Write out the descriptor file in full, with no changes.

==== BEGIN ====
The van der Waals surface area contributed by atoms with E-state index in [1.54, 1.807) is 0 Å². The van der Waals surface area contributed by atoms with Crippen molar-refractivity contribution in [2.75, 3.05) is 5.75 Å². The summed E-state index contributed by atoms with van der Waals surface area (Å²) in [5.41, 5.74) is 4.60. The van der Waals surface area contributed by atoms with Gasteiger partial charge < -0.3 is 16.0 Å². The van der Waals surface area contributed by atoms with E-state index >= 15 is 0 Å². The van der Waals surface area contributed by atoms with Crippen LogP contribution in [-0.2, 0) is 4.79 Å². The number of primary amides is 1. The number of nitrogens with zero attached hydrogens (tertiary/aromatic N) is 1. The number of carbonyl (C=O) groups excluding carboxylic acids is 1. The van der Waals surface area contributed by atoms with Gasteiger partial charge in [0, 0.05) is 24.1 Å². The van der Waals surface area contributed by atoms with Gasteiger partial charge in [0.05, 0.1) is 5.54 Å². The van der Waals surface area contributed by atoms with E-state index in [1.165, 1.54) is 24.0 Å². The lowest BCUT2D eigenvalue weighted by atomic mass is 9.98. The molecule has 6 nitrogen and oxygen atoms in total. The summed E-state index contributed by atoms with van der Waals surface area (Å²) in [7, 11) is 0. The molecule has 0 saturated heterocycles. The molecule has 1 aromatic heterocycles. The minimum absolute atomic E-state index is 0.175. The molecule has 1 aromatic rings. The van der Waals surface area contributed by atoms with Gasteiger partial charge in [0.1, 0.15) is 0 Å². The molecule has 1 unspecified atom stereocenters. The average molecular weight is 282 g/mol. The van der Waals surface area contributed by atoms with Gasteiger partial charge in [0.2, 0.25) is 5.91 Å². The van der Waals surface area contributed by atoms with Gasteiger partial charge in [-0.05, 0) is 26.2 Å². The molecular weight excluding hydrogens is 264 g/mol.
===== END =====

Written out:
The van der Waals surface area contributed by atoms with E-state index in [1.54, 1.807) is 0 Å². The van der Waals surface area contributed by atoms with Crippen molar-refractivity contribution in [2.75, 3.05) is 5.75 Å². The summed E-state index contributed by atoms with van der Waals surface area (Å²) in [5.41, 5.74) is 4.60. The van der Waals surface area contributed by atoms with Gasteiger partial charge < -0.3 is 16.0 Å². The van der Waals surface area contributed by atoms with E-state index >= 15 is 0 Å². The van der Waals surface area contributed by atoms with Crippen LogP contribution in [-0.2, 0) is 4.79 Å². The number of primary amides is 1. The number of nitrogens with zero attached hydrogens (tertiary/aromatic N) is 1. The number of carbonyl (C=O) groups excluding carboxylic acids is 1. The van der Waals surface area contributed by atoms with Gasteiger partial charge in [0, 0.05) is 24.1 Å². The van der Waals surface area contributed by atoms with Gasteiger partial charge in [0.05, 0.1) is 5.54 Å². The van der Waals surface area contributed by atoms with E-state index in [1.165, 1.54) is 24.0 Å². The lowest BCUT2D eigenvalue weighted by atomic mass is 9.98. The molecule has 6 nitrogen and oxygen atoms in total. The summed E-state index contributed by atoms with van der Waals surface area (Å²) in [7, 11) is 0. The molecule has 0 saturated heterocycles. The molecule has 1 aromatic heterocycles. The minimum absolute atomic E-state index is 0.175. The molecule has 1 aromatic rings. The van der Waals surface area contributed by atoms with Gasteiger partial charge in [0.1, 0.15) is 0 Å². The molecule has 1 unspecified atom stereocenters. The average molecular weight is 282 g/mol. The van der Waals surface area contributed by atoms with Gasteiger partial charge in [0.2, 0.25) is 5.91 Å². The van der Waals surface area contributed by atoms with Gasteiger partial charge in [-0.05, 0) is 26.2 Å². The molecular weight excluding hydrogens is 264 g/mol.